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New Delhi, Oct. 13

RANBAXY Laboratories Ltd will continue to pursue its growth strategy through acquisitions even after the UK Court ruled that the basic patent covering the active ingredient of Pfizer's cholesterol-lowering Lipitor was valid but a more specific patent, involving calcium salt of atorvastatin (chemical entity), was invalid.

Speaking on the sidelines of a symposium on the new patent regime, Dr Brian W. Tempest, CEO and Managing Director, Ranbaxy, said, "We will continue to look for acquisitions and that has not changed."

The court verdict will also not deter it from pursuing litigations in future.

The company, along with Agvar Chemicals Inc, has filed a joint complaint against Barr Laboratories Inc and Teva Pharmaceuticals, US, for damages and equitable relief for breach of contract, fraud and tortuous interference associated with the supply of active pharmaceutical ingredients (API) and commercialisation of fexofenadine hydrochloride tablets (an antihistamine) in the US market.

In a statement, Mr Jay Deshmukh, Vice-President of Global Intellectual Property, Ranbaxy, said: "We operated in good faith over a period of five years lending technical expertise to Barr in the development of the fexofenadine hydrochloride tablets, and investing heavily in facilities to meet the demands of Barr, only to be surprised by an undisclosed relationship between Barr and Teva. We believe this is a breach of our agreement with Barr and accordingly are now seeking all appropriate relief from a state court in New Jersey."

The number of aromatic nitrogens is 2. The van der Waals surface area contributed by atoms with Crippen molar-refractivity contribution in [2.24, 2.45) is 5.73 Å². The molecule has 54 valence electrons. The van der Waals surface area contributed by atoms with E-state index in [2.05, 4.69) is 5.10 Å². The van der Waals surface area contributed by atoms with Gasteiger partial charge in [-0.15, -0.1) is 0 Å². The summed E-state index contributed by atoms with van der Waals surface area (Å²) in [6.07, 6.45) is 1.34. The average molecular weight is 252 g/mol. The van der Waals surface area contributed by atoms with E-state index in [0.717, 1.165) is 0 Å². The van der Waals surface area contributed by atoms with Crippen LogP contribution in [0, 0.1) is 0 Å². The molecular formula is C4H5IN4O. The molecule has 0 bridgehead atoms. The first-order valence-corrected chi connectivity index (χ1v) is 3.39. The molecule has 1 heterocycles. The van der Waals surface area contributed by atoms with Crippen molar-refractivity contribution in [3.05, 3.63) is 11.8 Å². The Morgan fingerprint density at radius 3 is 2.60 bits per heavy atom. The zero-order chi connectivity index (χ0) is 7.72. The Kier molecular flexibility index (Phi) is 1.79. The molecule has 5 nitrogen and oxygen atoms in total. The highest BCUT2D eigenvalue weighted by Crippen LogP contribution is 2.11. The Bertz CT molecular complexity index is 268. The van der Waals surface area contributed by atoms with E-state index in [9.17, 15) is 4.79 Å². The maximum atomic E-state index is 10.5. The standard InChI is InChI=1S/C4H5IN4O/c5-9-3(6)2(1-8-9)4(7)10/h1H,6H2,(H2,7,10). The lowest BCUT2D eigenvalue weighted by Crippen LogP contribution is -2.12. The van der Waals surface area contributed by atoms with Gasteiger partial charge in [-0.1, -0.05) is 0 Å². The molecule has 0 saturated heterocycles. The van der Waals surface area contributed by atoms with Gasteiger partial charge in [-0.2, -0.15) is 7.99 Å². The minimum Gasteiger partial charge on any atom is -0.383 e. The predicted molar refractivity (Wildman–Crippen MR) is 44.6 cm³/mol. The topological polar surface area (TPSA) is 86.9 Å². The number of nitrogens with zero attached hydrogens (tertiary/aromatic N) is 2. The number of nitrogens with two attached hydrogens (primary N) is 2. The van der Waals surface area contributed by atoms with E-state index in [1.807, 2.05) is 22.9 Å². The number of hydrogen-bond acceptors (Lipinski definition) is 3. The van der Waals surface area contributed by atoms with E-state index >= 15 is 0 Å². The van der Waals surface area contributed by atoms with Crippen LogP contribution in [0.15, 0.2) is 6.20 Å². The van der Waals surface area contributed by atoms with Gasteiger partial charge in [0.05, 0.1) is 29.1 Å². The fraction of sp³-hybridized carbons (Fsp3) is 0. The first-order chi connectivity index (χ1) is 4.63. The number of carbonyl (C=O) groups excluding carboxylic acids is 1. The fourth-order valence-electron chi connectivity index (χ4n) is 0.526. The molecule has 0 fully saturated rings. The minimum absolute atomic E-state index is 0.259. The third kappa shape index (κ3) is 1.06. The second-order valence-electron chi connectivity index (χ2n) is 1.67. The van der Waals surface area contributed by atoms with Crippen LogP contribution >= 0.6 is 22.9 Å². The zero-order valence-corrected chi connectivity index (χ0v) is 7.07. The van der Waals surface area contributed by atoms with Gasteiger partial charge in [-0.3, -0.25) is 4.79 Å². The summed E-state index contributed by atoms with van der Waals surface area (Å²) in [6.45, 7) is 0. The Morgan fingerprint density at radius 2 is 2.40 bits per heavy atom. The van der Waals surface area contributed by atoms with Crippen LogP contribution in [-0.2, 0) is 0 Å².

In respect to the UK court ruling, Mr Malvinder Mohan Singh, President, Pharmaceuticals, said: "We do not view the court's decision as a setback. While Pfizer has managed to get a favourable decision on one patent, we have managed to win the other one."

Both the companies are going in for appeal. The company has so far spent about $20 million in litigation being pursued around the world.

Ranbaxy believes that the UK Court verdict would not have any bearing on the case pending before a US Court. "They are two separate cases and we do not see one impacting the other," said Dr Tempest. He also added that the company had factored in the possibility of a negative judgment and hence this would not impact Ranbaxy's future plans.

Mr Singh said Ranbaxy would continue to be aggressive in the US market and has a strong product pipeline in both the US and European markets. "We have the second largest filings with the US Food and Drug Authority (FDA), and this year the number of applications is definitely more than last year's 26-27 filings," he added.

Dr Tempest further added that the focus would continue to be on the US and European markets, followed by the BRIC (Brazil, Russia, India and China) countries. It is also hoping to turn its attention to the large Japanese markets.

On the issue of pricing pressures in the US, he said this is expected to continue next year too.

However, the two officials were unwilling to talk about the complaint filed against Barr and Teva since the matter is still sub judice.

On Thursday, when the Bombay Stock Exchange fell by 164 points, the Ranbaxy stock took a 6.29 per cent dip to close at Rs 458.40.

(This article was published in the Business Line print edition dated October 14, 2005)
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